The question might not be if there will be Colorado football this fall, but just exactly when… and with whom? As the Pac-12 CEO group prepares to meet on Thursday, rumors swirl around of a makeshift season being put together in the recent weeks. However, reversing course—while possible—will be far more complicated than most realize because of local restrictions on some schools due to the current pandemic and dissent arising from within the “Conference of Champions.”
After the long summer of COVID-19 and believing that having a season would be unsafe, four conferences in the NCAA Football Bowl Subdivision, including the powerful Big Ten and Pac-12, declared that they were postponing fall football with hopes of playing in the spring. There would be no football in the fall at the University of Colorado for the first time since the team began playing in 1890. To put that into context, the forward pass would not be introduced until 1906.
Many speculated that the remaining six conferences, including the remaining Power Five leagues in the ACC, SEC and Big 12, would follow suit. However, the other conferences have forged on, believing that college football could be played safely. Now as the season may very well go on without them, a mad dash has ensued amongst the postponers to see if the ship can be turned around. Players, coaches, fans and even President Trump have spoken out that they want football to be played in the fall and that players, who are the ones at risk, should decide for themselves whether they play or not.
CU’s historic rival Nebraska was first in line to push for the Big Ten to play and, despite some haggling within the structure of the league over the topic, the deal got done. The league will resume play on October 24th. The Pac-12 had received a much needed boost only a few weeks prior, as the Quidel Corporation signed on to provide universal rapid testing throughout Pac-12 athletics, making it possible to protect players sufficiently earlier than the conference originally thought was possible. However, despite this development, the league still has extra hurdles to clear if it wants to return to the field alongside their former conference foe anytime this year.
California and Oregon, where six of the conference’s 12 members reside, have kept a tight lid on college athletics in comparison to the rest of the country in response to the pandemic. Gov. Kate Brown of Oregon proclaimed in May that the state would loosen up COVID-19 restrictions on football to avoid Oregon and Oregon State being at a competitive disadvantage as long as California signed off on playing as well. Following the Big Ten announcement, players at USC quickly signed a letter to Gov. Gavin Newsom of California, asking that they be allowed to have a season. Then, soon after, an encouraging answer came at his virtual press conference last Wednesday.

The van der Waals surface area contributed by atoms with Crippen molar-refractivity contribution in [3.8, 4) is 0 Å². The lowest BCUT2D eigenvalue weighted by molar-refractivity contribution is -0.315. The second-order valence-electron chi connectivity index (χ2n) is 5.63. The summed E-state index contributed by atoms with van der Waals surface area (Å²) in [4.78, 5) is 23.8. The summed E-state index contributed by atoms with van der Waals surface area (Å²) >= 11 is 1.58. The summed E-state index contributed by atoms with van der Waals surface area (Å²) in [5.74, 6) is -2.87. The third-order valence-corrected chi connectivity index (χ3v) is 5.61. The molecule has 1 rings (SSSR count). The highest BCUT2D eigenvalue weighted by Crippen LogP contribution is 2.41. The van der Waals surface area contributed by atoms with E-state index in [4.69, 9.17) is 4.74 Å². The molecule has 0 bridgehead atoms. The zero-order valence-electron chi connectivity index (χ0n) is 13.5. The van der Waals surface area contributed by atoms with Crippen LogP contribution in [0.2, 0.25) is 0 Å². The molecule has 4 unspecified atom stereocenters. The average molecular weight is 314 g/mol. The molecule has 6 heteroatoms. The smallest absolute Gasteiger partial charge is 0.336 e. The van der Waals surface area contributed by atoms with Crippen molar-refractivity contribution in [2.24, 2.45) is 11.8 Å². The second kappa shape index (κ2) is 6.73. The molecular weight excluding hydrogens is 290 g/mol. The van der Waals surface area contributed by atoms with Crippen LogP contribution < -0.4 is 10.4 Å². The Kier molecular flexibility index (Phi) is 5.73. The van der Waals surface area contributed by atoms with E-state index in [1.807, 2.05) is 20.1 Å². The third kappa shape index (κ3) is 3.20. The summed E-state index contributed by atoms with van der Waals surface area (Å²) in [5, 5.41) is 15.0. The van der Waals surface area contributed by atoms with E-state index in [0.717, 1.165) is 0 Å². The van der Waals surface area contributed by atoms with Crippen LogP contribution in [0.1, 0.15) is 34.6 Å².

“I want to make this crystal clear: Nothing in the state guidelines denies the ability for the Pac-12 to resume. Quite the contrary,” Newsom said.
Although Newsom also said he believed that teams will be able to practice in cohorts of 12 as restrictions maintain (a statement refuted by Pac-12 officials), he did show a willingness to work with the conference on these limitations, and the burden essentially was put on local counties for approval. Reports have indicated that Los Angeles County almost immediately gave the go-ahead to USC and UCLA and that negotiations were ongoing for Stanford and Cal’s localities, but internal dissent has come about and complicated the situation further.
Much of the disagreement has centered on when the season would start, with some believing that teams could be ready by Halloween and others in favor of a later opening. Famed sportscaster Dan Patrick has reported that the league plans on holding a six game season starting on November 7th, followed by a Big Ten-style championship week to allow the schools to play a seventh game against seeded opponents.
However, one school has apparently maintained that fall football is impossible without compromising their values. According to R.J. Abeytia of 247Sports, Stanford University has stated that they think any arrangement allowing for football would be unfair to the rest of the student body. They claim that the higher level of care and testing players will receive is unfair and can be seen as benefits that other students do not receive. However, the reinstatement train might be going too fast for the Cardinal to stop it, as the report also stated that the conference will likely hold a season with or without the school. The former Pac-10 and current Pac-12 could be the Pac-11.
So, as the point of no return approaches for getting teams ready for fall football, there remains many question marks looming over the all-important Pac-12 meeting this Thursday. Have restrictions been loosened enough in meetings with county and state officials in California to resume practices? Can the league convince Stanford to go along with the plan and, if they do not, will the others play on without the Cardinal? If these two point to a season being played, when will the exact start date be? Can teams that are ready earlier than others potentially schedule out of conference opponents? The Mountain West is discussing bringing back fall football as well. Could the Rocky Mountain Showdown be played in that scenario?
These questions and more will be answered soon, but in the meantime, all the Colorado fans and players can do is wait and see if the Buffaloes will get the opportunity to roam in Boulder for the 130th straight year.
Contact CU Independent Staff Writer Thomas Gahan at firstname.lastname@example.org.